The invention therefore provides a liner suitable for supporting a sleeve in a closure assembly, which in use comprises a laminate of:
(A) a re-usable support; and
(B) a disposable outer layer held in position with respect to the support such that it is separable therefrom without damage to the support.
The support is preferably a substantially rigid sheet material such as cardboard, or a thermoplastics material such as polypropylene especially calcium carbonate filled polypropylene or calcium carbonate filled copolymer of propylene and ethylene. The outer layer of the liner may also act as reinforcement for the sleeve.
The support may also include a heat barrier layer to ensure that strength is maintained during any heat treatment likely to be encountered during installation or use. Resistance to heat applied for heat recovery of any sleeve or for activation of any heat activatable adhesive will be the most likely concern. Examples of heat barriers include foamed polymeric materials, such as closed cell polyethylene foam.
The invention also provides a re-enterable closure assembly for covering an elongate substrate, which comprises:
(A) a sleeve,
(B) a liner comprising a laminate of a re-usable support, and a disposable outer layer held in position with respect to the support such that it is separable therefrom without damage to the support;
(C) a moisture vapour barrier; and
(D) means for affixing the moisture vapour barrier to an inner surface of the outer sleeve.
The invention still further provides a method of enclosing an elongate substrate, which comprises:
(A) installing around the substrate a liner comprising a laminate of a re-usable support and a disposable outer layer held in position with respect to the support such that it is separable therefrom without damage to the support, and incorporating a moisture vapour barrier;
(B) installing around said liner a sleeve and bonding the ends of the sleeve to the substrate; and
(C) causing the moisture vapour barrier to affix to an inner surface of the sleeve.
The closure assembly may be provided with self-contained cutting means arranged to cut open the assembly after recovery of the sleeve to permit re-entry. Piano wire is suitable, for example as described in our U.K. Patent 1604380.
The invention is applicable to a wide range of outer sleeves, liners and foils. What is important is that the sleeve can be removed leaving a major part of the liner intact. The bonding of this layer to the sleeve effectively reduces the surface area of the sleeve available for moisture-vapour transmission since wicking inside the sleeve is prevented, and the lack of permanent bond within the components of the liner means that the sleeve can be cut or otherwise opened without completely destroying the liner. The layer that is bonded to the sleeve is preferably a moisture vapour barrier (such as aluminium foil), but such a barrier could be bonded to the sleeve indirectly. Similarly this layer is preferably the disposable outer layer of the liner, but the two layers could be separate entities.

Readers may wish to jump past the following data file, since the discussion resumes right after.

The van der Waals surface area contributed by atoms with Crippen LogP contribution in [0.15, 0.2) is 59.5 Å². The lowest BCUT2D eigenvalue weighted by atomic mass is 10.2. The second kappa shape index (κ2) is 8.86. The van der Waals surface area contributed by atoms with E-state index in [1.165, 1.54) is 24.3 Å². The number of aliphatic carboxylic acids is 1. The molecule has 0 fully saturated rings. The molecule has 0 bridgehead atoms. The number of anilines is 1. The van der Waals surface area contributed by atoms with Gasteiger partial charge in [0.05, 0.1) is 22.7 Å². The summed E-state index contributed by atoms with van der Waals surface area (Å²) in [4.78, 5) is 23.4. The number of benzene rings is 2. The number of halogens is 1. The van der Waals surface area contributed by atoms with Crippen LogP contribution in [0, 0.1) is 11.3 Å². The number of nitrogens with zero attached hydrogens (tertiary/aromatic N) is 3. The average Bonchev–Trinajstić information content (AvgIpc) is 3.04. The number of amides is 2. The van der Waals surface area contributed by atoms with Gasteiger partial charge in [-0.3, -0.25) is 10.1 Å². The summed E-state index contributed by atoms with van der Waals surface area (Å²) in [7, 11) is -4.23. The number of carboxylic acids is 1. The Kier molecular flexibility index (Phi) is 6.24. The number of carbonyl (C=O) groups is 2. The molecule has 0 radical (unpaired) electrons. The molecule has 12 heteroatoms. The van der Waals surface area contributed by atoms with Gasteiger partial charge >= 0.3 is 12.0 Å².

With a knowledge of this invention, the skilled man would be able to select suitable means to prevent bonding between the sleeve and the part of the liner (the support) which is desirably saved. Examples of ways of doing this include: the provision of a second layer of foil between the first mentioned layer and the support; ensuring that there is no adhesive or mastic between the support and the sleeve, or that such materials are weak or can decompose with temperature or with time; the provision of a release agent, such as TelfonŽ or a silicone based polymeric composition, or of a release paper or foil between the foil and the support; the use of the low cohesion material as one layer of the liner; and enclosing the part of the liner to be retained in a disposable bag. In the penultimate of these methods the cohesion referred to will be strong enough to hold the foil in place during manufacture and installation of the assembly, but weak enough to allow re-entry. In such a case the liner will of course lose some of its thickness on re-entry, but will not be deformed or disturbed and will be capable of being rebuilt. The last mentioned method, enclosing a support in a bag, has many advantages, especially ease of re-entry and re-assembly. When the outer sleeve is removed, the bag will generally be damaged, but the support can be removed intact. The support is then simply placed in a new bag, and a new sleeve recovered around the repaired splice. The support can be placed in a bag first, and the combination then installed around the splice; or alternatively the fabrication of the bag can be carried out simultaneously with the installation. The materials of the bag can provide a moisture vapour barrier and as additional heat protection and strength. Furthermore, a substantially closed bag prevents sealant on the inner surface of the sleeve penetrating between the crowned ends of the inner liner where such a design is used. The bag need not be closed, and need not in fact be closed along even three edges since folding of sheet material around the support may be sufficient. Any of the above methods may be used singly, or two or more compatible methods may be combined.
Prior to use it is not necessary that the outer layer of the liner be bonded to the outer sleeve. The sleeve can be coated with a hot-melt adhesive on its inner surface, which melts during heat-recovery to cause bonding between said layer and the sleeve, alternatively the layer can be coated with adhesive. The layer can have a wide range of thickness, and where it is a metal foil 10-30, especially 12-25, microns is preferred. Thinner foils can be used if a particularly smooth surface of the foil after recovery is desired and if it is desired that the foil be bonded to the sleeve before recovery. In such a case the foil appears to the eye to remain perfectly smooth and continuous but in fact is caused to crumple on a very minute scale--see our U.S. Pat. No. 4,289,553. The foil need not be a metal, but when it is aluminum is preferred.